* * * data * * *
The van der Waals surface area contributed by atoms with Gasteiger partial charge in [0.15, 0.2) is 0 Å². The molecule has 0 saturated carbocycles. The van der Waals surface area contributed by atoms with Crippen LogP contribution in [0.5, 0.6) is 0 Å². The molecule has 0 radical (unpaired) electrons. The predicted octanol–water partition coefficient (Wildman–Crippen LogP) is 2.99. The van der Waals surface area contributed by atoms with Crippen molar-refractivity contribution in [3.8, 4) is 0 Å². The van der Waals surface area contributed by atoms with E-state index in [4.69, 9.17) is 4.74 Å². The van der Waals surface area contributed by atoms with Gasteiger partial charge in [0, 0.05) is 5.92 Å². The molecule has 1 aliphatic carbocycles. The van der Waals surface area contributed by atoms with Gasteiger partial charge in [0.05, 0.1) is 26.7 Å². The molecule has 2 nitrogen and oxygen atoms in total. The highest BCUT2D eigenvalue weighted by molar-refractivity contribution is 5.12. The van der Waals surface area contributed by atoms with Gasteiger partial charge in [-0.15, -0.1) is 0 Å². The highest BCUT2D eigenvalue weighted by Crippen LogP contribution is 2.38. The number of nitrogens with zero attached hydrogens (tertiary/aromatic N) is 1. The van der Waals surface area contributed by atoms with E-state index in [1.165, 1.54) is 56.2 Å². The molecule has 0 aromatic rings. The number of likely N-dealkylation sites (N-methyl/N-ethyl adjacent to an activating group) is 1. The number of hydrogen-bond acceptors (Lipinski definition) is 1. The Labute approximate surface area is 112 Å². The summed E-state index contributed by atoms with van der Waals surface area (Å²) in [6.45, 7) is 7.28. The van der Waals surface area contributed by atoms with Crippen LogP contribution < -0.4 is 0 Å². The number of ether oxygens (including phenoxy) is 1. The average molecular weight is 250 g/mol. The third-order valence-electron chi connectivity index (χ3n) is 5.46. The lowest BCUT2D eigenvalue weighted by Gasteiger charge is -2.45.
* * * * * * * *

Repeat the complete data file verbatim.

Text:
The van der Waals surface area contributed by atoms with Gasteiger partial charge in [0.15, 0.2) is 0 Å². The molecule has 0 saturated carbocycles. The van der Waals surface area contributed by atoms with Crippen LogP contribution in [0.5, 0.6) is 0 Å². The molecule has 0 radical (unpaired) electrons. The predicted octanol–water partition coefficient (Wildman–Crippen LogP) is 2.99. The van der Waals surface area contributed by atoms with Crippen molar-refractivity contribution in [3.8, 4) is 0 Å². The van der Waals surface area contributed by atoms with E-state index in [4.69, 9.17) is 4.74 Å². The van der Waals surface area contributed by atoms with Gasteiger partial charge in [0, 0.05) is 5.92 Å². The molecule has 1 aliphatic carbocycles. The van der Waals surface area contributed by atoms with Gasteiger partial charge in [0.05, 0.1) is 26.7 Å². The molecule has 2 nitrogen and oxygen atoms in total. The highest BCUT2D eigenvalue weighted by molar-refractivity contribution is 5.12. The van der Waals surface area contributed by atoms with Gasteiger partial charge in [-0.15, -0.1) is 0 Å². The highest BCUT2D eigenvalue weighted by Crippen LogP contribution is 2.38. The number of nitrogens with zero attached hydrogens (tertiary/aromatic N) is 1. The van der Waals surface area contributed by atoms with E-state index in [1.165, 1.54) is 56.2 Å². The molecule has 0 aromatic rings. The number of likely N-dealkylation sites (N-methyl/N-ethyl adjacent to an activating group) is 1. The number of hydrogen-bond acceptors (Lipinski definition) is 1. The Labute approximate surface area is 112 Å². The summed E-state index contributed by atoms with van der Waals surface area (Å²) in [6.45, 7) is 7.28. The van der Waals surface area contributed by atoms with Crippen LogP contribution < -0.4 is 0 Å². The number of ether oxygens (including phenoxy) is 1. The average molecular weight is 250 g/mol. The third-order valence-electron chi connectivity index (χ3n) is 5.46. The lowest BCUT2D eigenvalue weighted by Gasteiger charge is -2.45.